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Reflections on Sustainability

I had three people approach me about nonprofit sustainability last week.

On Monday, I spoke to a radio reporter in Chicago who is doing a very interesting story on a not-for-profit literacy group in Chicago that is hoping to move towards self-sustainability through a used bookstore they run. The full interview is online at http://www.changinggears.info/2011/06/15/nonprofits-tackling-illiteracy-in-chicago/. The reporter wondered if this is a funding model that is gaining more traction as other funding is harder to come by.

On Tuesday, I had lunch with a colleague (we share a common funder) who is providing terrific international news and information services, but is still searching for a sustainable business model that can reduce his reliance on foundation funding and put his organization on a firmer footing for the future, with greater and more predictable resources.

Lastly, a person I met at a conference the week prior called to ask if she could stop by to discuss her plans for a self-sustaining model for helping former inmates rejoin the workforce.

Clearly sustainability is the buzz word of the nonprofit sector right now.

With government sources under extreme pressure, and likely to go down, and individual contributions likely to remain flat or decline, looking for new sources of revenue seems like a sensible thing to be doing. Dues, fees and charges already constitute 38 percent of overall revenue for the nonprofit sector, but a good chunk of these result from medical and educational fees. Still, I can think of lots of organizations relying on fees and sales: museum shops, ticket sales at cultural events, and public broadcasters with tapes and books. At GuideStar, we’re proud of our sustainability record. We are projecting to have 95 percent of our operating expenses covered by sales and products, and we now use foundation grants primarily for special projects and special opportunities. At the same time, over 98 percent of the uses of GuideStar data remain free of charge.

Over the years we’ve learned a few lessons about sustainability:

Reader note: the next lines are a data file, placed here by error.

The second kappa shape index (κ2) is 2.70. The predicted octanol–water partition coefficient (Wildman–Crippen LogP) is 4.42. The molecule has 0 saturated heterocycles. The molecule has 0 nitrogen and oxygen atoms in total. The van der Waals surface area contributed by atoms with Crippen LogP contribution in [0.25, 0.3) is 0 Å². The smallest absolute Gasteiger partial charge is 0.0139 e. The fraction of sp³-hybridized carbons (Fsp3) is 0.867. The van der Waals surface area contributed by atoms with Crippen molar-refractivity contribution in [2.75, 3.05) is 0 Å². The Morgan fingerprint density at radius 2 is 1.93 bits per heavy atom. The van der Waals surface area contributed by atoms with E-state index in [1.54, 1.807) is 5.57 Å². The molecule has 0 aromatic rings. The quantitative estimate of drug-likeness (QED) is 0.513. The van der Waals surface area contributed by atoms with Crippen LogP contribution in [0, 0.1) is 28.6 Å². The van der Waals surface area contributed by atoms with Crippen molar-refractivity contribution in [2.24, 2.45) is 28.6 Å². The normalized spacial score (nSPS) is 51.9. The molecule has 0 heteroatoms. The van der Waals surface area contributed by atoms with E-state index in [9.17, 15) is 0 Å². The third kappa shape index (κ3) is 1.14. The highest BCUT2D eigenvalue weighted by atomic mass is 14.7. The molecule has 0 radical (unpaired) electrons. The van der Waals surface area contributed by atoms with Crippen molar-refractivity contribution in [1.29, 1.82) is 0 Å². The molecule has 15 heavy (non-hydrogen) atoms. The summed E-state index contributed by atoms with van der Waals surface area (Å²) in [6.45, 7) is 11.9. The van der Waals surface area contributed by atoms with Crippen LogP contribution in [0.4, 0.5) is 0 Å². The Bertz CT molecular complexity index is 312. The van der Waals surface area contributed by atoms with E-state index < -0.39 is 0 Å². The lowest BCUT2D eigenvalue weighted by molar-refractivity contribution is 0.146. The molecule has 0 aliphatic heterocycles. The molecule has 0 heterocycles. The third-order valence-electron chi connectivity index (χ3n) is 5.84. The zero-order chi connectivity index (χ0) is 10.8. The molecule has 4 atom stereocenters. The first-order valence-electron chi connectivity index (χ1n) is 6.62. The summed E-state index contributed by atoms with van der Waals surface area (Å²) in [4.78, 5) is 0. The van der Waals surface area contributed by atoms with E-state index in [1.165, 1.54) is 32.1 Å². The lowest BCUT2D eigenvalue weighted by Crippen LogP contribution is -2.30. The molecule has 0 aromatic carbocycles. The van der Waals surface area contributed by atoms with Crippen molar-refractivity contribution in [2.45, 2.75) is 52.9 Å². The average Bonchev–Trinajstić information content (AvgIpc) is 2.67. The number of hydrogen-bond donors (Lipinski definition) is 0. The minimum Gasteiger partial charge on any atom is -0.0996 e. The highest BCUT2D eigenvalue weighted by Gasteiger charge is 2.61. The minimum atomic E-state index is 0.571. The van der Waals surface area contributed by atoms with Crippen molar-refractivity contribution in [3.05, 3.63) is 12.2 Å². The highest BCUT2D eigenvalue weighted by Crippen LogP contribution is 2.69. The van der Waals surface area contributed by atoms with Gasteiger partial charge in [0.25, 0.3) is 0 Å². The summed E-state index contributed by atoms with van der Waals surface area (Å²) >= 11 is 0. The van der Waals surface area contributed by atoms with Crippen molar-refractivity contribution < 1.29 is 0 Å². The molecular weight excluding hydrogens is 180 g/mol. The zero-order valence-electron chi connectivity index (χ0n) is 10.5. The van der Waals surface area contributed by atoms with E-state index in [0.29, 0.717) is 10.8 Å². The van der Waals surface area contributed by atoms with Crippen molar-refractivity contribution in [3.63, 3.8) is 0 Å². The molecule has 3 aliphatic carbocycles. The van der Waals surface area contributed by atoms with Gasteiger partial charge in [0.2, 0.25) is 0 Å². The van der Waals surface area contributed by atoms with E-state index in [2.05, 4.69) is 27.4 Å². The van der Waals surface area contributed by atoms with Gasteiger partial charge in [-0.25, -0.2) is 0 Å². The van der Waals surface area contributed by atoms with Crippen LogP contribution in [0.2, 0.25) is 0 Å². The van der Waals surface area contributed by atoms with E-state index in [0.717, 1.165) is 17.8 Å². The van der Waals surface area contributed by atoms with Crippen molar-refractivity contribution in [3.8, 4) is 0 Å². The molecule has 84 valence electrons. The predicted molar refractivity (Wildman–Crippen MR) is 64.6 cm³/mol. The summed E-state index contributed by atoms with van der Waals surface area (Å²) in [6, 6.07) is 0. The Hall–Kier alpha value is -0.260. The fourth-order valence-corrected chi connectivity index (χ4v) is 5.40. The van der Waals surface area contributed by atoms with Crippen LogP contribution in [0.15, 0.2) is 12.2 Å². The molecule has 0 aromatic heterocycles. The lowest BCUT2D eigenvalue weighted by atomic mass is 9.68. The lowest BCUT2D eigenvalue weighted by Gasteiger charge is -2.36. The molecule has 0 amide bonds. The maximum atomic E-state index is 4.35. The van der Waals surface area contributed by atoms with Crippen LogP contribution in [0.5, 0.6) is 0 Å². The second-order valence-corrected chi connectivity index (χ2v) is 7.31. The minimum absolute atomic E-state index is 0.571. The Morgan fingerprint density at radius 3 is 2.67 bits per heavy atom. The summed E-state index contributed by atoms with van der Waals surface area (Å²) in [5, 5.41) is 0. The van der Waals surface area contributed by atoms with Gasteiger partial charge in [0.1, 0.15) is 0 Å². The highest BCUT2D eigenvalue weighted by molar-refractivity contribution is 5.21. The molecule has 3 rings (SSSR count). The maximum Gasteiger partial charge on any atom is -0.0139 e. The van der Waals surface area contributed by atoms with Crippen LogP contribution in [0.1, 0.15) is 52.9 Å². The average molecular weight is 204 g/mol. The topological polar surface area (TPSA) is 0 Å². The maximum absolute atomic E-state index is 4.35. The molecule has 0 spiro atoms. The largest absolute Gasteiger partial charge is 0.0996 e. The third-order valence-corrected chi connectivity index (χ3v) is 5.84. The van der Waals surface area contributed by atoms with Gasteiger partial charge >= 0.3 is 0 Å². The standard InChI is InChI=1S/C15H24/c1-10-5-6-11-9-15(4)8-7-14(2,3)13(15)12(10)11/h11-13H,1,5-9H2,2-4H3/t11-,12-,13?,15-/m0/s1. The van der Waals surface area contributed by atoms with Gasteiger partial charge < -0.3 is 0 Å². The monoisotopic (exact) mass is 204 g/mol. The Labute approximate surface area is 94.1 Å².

1. Be patient. It can take years to work up to generating meaningful revenues. Put together a five or ten year plan where you gradually increase your sustainability ratio. GuideStar is now in its 9th year and we don’t project being 100 percent sustainable until the end of 2012 – a ten year journey.
  2. Be realistic. Earned revenue doesn’t just happen. You already know how much work goes into raising philanthropic support. Earned revenue is no easier. Find out your audience’s needs and interests. Start developing capabilities in marketing, product developing and sales – all activities that require investments in people and tools in order for you to be successful.
  3. Remember why you are doing this. Board members with for-profit experiences often focus more attention on generating money. They forget that we’re earning money in order to support our mission. Here’s the way Jim Collins put it in Good to Great and the Social Sectors: A Monograph to Accompany Good to Great:

“The confusion between inputs and outputs stems from one of the primary differences between business and the social sectors. In business, money is both an input (a resource for achieving greatness) and an output (a measure of greatness). In the social sectors, money is only an input, and not a measure of greatness.

“A great organization is one that delivers superior performance and makes a distinctive impact over a long period of time. For a business, financial returns are a perfectly legitimate measure of performance. For a social sector organization, however, performance must be assessed relative to mission, not only to financial returns. In the social sectors, the critical question is not ‘How much money do we make per dollar of invested capital?’ but ‘How effectively do we deliver on our mission and make a distinctive impact, relative to our resources?’”

It’s your turn to tell me: How are you or your nonprofit working towards sustainability?

Bob.jpgThe preceding is a guest post by Bob Ottenhoff,  Chief Executive of the Center for Disaster Philanthropy. With an entrepreneurial spirit, strong technology focus, and a quest to make an impact in the world, Bob has the ability to take an organization and lead it into strong performance, sustainability, and industry leadership.

Topics: Nonprofit Leadership and Practice Nonprofit Sustainability